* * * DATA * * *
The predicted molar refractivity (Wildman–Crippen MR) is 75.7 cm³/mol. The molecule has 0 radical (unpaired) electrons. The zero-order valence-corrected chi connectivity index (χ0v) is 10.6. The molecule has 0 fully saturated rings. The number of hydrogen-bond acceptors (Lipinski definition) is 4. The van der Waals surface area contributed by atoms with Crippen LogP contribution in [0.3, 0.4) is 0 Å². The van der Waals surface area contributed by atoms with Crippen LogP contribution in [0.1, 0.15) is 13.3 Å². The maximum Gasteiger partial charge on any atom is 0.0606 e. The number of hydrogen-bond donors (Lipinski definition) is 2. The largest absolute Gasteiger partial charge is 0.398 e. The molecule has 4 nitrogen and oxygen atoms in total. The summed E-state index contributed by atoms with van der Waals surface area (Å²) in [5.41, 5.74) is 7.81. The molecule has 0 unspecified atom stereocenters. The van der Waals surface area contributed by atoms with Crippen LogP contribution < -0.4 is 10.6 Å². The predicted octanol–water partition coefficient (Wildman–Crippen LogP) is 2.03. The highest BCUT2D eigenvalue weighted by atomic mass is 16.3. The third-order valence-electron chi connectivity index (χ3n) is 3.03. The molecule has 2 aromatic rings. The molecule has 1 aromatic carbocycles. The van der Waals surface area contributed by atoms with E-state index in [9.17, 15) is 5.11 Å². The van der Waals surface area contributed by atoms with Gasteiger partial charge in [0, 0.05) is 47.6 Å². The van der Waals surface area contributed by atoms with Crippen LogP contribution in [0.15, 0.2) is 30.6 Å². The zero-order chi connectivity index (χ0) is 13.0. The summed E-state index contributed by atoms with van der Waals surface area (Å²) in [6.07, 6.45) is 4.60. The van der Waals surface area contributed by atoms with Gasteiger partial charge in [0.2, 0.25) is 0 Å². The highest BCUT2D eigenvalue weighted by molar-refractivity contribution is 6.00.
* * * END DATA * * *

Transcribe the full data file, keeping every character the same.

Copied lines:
The predicted molar refractivity (Wildman–Crippen MR) is 75.7 cm³/mol. The molecule has 0 radical (unpaired) electrons. The zero-order valence-corrected chi connectivity index (χ0v) is 10.6. The molecule has 0 fully saturated rings. The number of hydrogen-bond acceptors (Lipinski definition) is 4. The van der Waals surface area contributed by atoms with Crippen LogP contribution in [0.3, 0.4) is 0 Å². The van der Waals surface area contributed by atoms with Crippen LogP contribution in [0.1, 0.15) is 13.3 Å². The maximum Gasteiger partial charge on any atom is 0.0606 e. The number of hydrogen-bond donors (Lipinski definition) is 2. The largest absolute Gasteiger partial charge is 0.398 e. The molecule has 4 nitrogen and oxygen atoms in total. The summed E-state index contributed by atoms with van der Waals surface area (Å²) in [5.41, 5.74) is 7.81. The molecule has 0 unspecified atom stereocenters. The van der Waals surface area contributed by atoms with Crippen LogP contribution < -0.4 is 10.6 Å². The predicted octanol–water partition coefficient (Wildman–Crippen LogP) is 2.03. The highest BCUT2D eigenvalue weighted by atomic mass is 16.3. The third-order valence-electron chi connectivity index (χ3n) is 3.03. The molecule has 2 aromatic rings. The molecule has 1 aromatic carbocycles. The van der Waals surface area contributed by atoms with E-state index in [9.17, 15) is 5.11 Å². The van der Waals surface area contributed by atoms with Gasteiger partial charge in [0, 0.05) is 47.6 Å². The van der Waals surface area contributed by atoms with Crippen LogP contribution in [0.15, 0.2) is 30.6 Å². The zero-order chi connectivity index (χ0) is 13.0. The summed E-state index contributed by atoms with van der Waals surface area (Å²) in [6.07, 6.45) is 4.60. The van der Waals surface area contributed by atoms with Gasteiger partial charge in [0.2, 0.25) is 0 Å². The highest BCUT2D eigenvalue weighted by molar-refractivity contribution is 6.00.